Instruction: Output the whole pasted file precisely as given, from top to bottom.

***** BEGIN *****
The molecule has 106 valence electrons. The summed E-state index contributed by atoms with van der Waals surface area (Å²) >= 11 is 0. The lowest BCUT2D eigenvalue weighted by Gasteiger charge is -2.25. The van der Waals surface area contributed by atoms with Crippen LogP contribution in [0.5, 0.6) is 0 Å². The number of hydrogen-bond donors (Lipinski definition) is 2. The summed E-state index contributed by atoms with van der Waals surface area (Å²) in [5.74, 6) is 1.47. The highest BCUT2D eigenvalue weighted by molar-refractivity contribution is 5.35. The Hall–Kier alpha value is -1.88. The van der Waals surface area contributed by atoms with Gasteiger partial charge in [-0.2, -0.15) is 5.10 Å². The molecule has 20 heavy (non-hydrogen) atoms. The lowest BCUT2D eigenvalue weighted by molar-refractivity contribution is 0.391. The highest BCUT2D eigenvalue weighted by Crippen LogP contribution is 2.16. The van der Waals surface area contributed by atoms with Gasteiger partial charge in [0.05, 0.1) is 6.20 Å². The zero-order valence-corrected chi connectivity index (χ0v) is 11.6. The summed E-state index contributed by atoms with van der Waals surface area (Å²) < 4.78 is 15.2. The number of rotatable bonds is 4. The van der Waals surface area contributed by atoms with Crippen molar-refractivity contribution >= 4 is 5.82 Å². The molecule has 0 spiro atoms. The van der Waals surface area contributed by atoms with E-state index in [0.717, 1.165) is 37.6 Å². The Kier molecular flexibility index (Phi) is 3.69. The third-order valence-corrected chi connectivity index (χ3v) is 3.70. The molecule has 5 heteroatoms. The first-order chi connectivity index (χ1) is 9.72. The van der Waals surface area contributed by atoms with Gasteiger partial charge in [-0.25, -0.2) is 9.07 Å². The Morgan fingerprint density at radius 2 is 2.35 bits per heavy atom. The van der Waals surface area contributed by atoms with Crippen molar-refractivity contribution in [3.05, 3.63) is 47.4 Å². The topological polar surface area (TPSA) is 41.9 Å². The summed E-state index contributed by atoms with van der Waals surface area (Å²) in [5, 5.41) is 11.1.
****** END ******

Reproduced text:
The molecule has 106 valence electrons. The summed E-state index contributed by atoms with van der Waals surface area (Å²) >= 11 is 0. The lowest BCUT2D eigenvalue weighted by Gasteiger charge is -2.25. The van der Waals surface area contributed by atoms with Crippen LogP contribution in [0.5, 0.6) is 0 Å². The number of hydrogen-bond donors (Lipinski definition) is 2. The summed E-state index contributed by atoms with van der Waals surface area (Å²) in [5.74, 6) is 1.47. The highest BCUT2D eigenvalue weighted by molar-refractivity contribution is 5.35. The Hall–Kier alpha value is -1.88. The van der Waals surface area contributed by atoms with Gasteiger partial charge in [-0.2, -0.15) is 5.10 Å². The molecule has 20 heavy (non-hydrogen) atoms. The lowest BCUT2D eigenvalue weighted by molar-refractivity contribution is 0.391. The highest BCUT2D eigenvalue weighted by Crippen LogP contribution is 2.16. The van der Waals surface area contributed by atoms with Gasteiger partial charge in [0.05, 0.1) is 6.20 Å². The zero-order valence-corrected chi connectivity index (χ0v) is 11.6. The summed E-state index contributed by atoms with van der Waals surface area (Å²) < 4.78 is 15.2. The number of rotatable bonds is 4. The van der Waals surface area contributed by atoms with Crippen molar-refractivity contribution >= 4 is 5.82 Å². The molecule has 0 spiro atoms. The van der Waals surface area contributed by atoms with E-state index in [0.717, 1.165) is 37.6 Å². The Kier molecular flexibility index (Phi) is 3.69. The third-order valence-corrected chi connectivity index (χ3v) is 3.70. The molecule has 5 heteroatoms. The first-order chi connectivity index (χ1) is 9.72. The van der Waals surface area contributed by atoms with Gasteiger partial charge in [-0.25, -0.2) is 9.07 Å². The Morgan fingerprint density at radius 2 is 2.35 bits per heavy atom. The van der Waals surface area contributed by atoms with Crippen molar-refractivity contribution in [3.05, 3.63) is 47.4 Å². The topological polar surface area (TPSA) is 41.9 Å². The summed E-state index contributed by atoms with van der Waals surface area (Å²) in [5, 5.41) is 11.1.